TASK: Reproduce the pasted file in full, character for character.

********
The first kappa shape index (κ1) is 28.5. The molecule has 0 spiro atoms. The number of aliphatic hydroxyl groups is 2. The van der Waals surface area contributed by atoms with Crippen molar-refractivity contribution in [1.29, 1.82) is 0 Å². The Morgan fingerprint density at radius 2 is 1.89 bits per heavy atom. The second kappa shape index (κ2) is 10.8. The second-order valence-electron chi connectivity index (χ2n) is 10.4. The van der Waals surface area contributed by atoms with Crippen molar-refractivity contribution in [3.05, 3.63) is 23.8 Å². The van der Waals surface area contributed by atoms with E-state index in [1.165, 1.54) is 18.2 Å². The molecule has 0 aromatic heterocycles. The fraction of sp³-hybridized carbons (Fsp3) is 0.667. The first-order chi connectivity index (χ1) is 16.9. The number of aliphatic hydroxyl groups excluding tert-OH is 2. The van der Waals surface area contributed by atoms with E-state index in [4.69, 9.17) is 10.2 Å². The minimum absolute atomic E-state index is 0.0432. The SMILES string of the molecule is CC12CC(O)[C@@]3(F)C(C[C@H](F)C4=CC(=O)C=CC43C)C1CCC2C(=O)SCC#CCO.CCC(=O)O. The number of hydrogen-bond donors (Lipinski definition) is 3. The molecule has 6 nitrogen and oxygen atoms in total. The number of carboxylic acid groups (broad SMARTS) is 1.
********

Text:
The first kappa shape index (κ1) is 28.5. The molecule has 0 spiro atoms. The number of aliphatic hydroxyl groups is 2. The van der Waals surface area contributed by atoms with Crippen molar-refractivity contribution in [1.29, 1.82) is 0 Å². The Morgan fingerprint density at radius 2 is 1.89 bits per heavy atom. The second kappa shape index (κ2) is 10.8. The second-order valence-electron chi connectivity index (χ2n) is 10.4. The van der Waals surface area contributed by atoms with Crippen molar-refractivity contribution in [3.05, 3.63) is 23.8 Å². The van der Waals surface area contributed by atoms with E-state index in [1.165, 1.54) is 18.2 Å². The molecule has 0 aromatic heterocycles. The fraction of sp³-hybridized carbons (Fsp3) is 0.667. The first-order chi connectivity index (χ1) is 16.9. The number of aliphatic hydroxyl groups excluding tert-OH is 2. The van der Waals surface area contributed by atoms with E-state index in [4.69, 9.17) is 10.2 Å². The minimum absolute atomic E-state index is 0.0432. The SMILES string of the molecule is CC12CC(O)[C@@]3(F)C(C[C@H](F)C4=CC(=O)C=CC43C)C1CCC2C(=O)SCC#CCO.CCC(=O)O. The number of hydrogen-bond donors (Lipinski definition) is 3. The molecule has 6 nitrogen and oxygen atoms in total. The number of carboxylic acid groups (broad SMARTS) is 1.